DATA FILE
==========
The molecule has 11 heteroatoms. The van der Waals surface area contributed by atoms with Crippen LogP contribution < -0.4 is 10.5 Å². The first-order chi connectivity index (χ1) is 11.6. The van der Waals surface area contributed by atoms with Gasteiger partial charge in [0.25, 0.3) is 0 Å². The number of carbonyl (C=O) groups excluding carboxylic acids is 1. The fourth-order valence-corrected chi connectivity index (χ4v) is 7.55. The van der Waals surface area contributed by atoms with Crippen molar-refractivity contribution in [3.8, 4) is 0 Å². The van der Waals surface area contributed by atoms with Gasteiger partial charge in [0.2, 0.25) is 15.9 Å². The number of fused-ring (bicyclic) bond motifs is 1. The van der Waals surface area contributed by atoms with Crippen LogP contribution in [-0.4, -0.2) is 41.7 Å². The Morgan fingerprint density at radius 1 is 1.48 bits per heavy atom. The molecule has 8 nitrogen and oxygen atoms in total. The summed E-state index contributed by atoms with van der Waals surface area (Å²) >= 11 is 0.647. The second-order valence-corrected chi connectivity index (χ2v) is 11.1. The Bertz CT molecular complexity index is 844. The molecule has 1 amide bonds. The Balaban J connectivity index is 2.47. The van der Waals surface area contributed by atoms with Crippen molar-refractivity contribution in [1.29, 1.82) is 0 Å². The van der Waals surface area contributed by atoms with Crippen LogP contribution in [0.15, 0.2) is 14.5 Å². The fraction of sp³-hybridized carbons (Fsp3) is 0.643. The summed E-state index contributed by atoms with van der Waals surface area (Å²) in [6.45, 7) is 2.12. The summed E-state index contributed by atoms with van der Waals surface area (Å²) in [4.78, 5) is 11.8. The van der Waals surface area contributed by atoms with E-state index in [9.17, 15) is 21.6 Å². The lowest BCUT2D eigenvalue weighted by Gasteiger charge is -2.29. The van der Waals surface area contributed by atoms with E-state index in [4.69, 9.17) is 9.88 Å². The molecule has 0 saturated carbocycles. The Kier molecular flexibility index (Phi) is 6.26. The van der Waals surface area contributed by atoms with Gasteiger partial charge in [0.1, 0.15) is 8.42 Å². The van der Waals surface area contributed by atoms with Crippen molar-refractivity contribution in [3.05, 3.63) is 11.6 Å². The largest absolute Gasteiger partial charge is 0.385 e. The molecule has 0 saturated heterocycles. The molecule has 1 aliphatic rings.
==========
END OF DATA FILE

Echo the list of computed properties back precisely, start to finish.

The molecule has 11 heteroatoms. The van der Waals surface area contributed by atoms with Crippen LogP contribution < -0.4 is 10.5 Å². The first-order chi connectivity index (χ1) is 11.6. The van der Waals surface area contributed by atoms with Gasteiger partial charge in [0.25, 0.3) is 0 Å². The number of carbonyl (C=O) groups excluding carboxylic acids is 1. The fourth-order valence-corrected chi connectivity index (χ4v) is 7.55. The van der Waals surface area contributed by atoms with Crippen molar-refractivity contribution in [3.8, 4) is 0 Å². The van der Waals surface area contributed by atoms with Gasteiger partial charge in [0.2, 0.25) is 15.9 Å². The number of fused-ring (bicyclic) bond motifs is 1. The van der Waals surface area contributed by atoms with Crippen LogP contribution in [-0.4, -0.2) is 41.7 Å². The Morgan fingerprint density at radius 1 is 1.48 bits per heavy atom. The molecule has 8 nitrogen and oxygen atoms in total. The summed E-state index contributed by atoms with van der Waals surface area (Å²) >= 11 is 0.647. The second-order valence-corrected chi connectivity index (χ2v) is 11.1. The Bertz CT molecular complexity index is 844. The molecule has 1 amide bonds. The Balaban J connectivity index is 2.47. The van der Waals surface area contributed by atoms with Crippen molar-refractivity contribution in [1.29, 1.82) is 0 Å². The van der Waals surface area contributed by atoms with Crippen LogP contribution in [0.15, 0.2) is 14.5 Å². The fraction of sp³-hybridized carbons (Fsp3) is 0.643. The summed E-state index contributed by atoms with van der Waals surface area (Å²) in [6.45, 7) is 2.12. The summed E-state index contributed by atoms with van der Waals surface area (Å²) in [4.78, 5) is 11.8. The van der Waals surface area contributed by atoms with E-state index in [9.17, 15) is 21.6 Å². The lowest BCUT2D eigenvalue weighted by Gasteiger charge is -2.29. The van der Waals surface area contributed by atoms with E-state index in [4.69, 9.17) is 9.88 Å². The molecule has 0 saturated carbocycles. The Kier molecular flexibility index (Phi) is 6.26. The van der Waals surface area contributed by atoms with Gasteiger partial charge in [0.1, 0.15) is 8.42 Å². The van der Waals surface area contributed by atoms with Crippen molar-refractivity contribution in [3.05, 3.63) is 11.6 Å². The largest absolute Gasteiger partial charge is 0.385 e. The molecule has 0 saturated heterocycles. The molecule has 1 aliphatic rings.